One of the golden rules in California divorces that involve children is called “the best interest of the child.” It is therefore no surprise that child support may be awarded during the pendency of a divorce proceeding.
Perhaps the toughest period of time for couples who are divorcing is between separation and the entry of a final divorce decree. Typically, one spouse informs the other of an intent to end the marriage, and then thing start to fall apart. There are many details to address, such as living arrangements and finances. And when children are involved, these issues can be even more difficult.
California Family Code § 3600 authorizes a presiding court to order “either or both parents to pay any amount necessary for the support of the child . . ..” Such an order may be made during the pendency of a divorce or legal separation proceeding. The order continues in force until terminated by the court or until another provision of state law renders the child ineligible for support (e.g. emancipation). In addition, the award would not be enforceable if the couple began living together again.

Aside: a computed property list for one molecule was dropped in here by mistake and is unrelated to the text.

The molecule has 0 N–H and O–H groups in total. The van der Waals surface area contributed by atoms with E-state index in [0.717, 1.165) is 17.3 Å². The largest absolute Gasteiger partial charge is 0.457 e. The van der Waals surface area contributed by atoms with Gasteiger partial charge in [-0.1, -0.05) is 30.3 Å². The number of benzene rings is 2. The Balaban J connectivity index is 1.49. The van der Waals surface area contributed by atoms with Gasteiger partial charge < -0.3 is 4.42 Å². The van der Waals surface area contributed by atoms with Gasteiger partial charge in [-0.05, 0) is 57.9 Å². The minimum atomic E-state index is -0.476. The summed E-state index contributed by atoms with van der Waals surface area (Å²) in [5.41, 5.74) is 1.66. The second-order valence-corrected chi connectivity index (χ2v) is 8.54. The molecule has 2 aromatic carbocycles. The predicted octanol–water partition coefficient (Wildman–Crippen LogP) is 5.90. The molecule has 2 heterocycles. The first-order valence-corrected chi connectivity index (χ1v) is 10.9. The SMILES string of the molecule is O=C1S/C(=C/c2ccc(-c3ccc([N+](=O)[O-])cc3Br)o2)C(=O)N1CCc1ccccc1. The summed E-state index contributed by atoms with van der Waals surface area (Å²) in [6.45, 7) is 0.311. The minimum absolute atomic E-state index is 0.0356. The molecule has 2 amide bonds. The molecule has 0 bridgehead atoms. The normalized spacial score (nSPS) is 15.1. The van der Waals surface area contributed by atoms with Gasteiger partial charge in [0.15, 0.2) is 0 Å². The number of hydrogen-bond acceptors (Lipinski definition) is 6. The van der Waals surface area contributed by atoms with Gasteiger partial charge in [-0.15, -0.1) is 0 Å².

The decision of whether temporary child support should be ordered depends on the same issues as when a permanent child support award is made. Custody and the incomes of the parties are the primary areas of focus while keeping the best interest of the child in mind.
Many times, the couple mutually agrees to where the child will live during separation and how their finances will be handled. In those cases, no intervention by a court is needed, or the mutually agreed to terms may be submitted for approval by the court. Family Code § 3604 provides, however, that any order for support during the pendency of proceedings does not “prejudice the rights of the parties or the child with respect to any subsequent order which may be made.”
If you are contemplating separation or divorce and you have children, you should consult with a knowledgeable California divorce attorney. The attorneys at the Law Offices of Judy L. Burger will help you make sure your children receive their necessary support. Make the call today to learn how our attorneys can help: (415) 293-8314.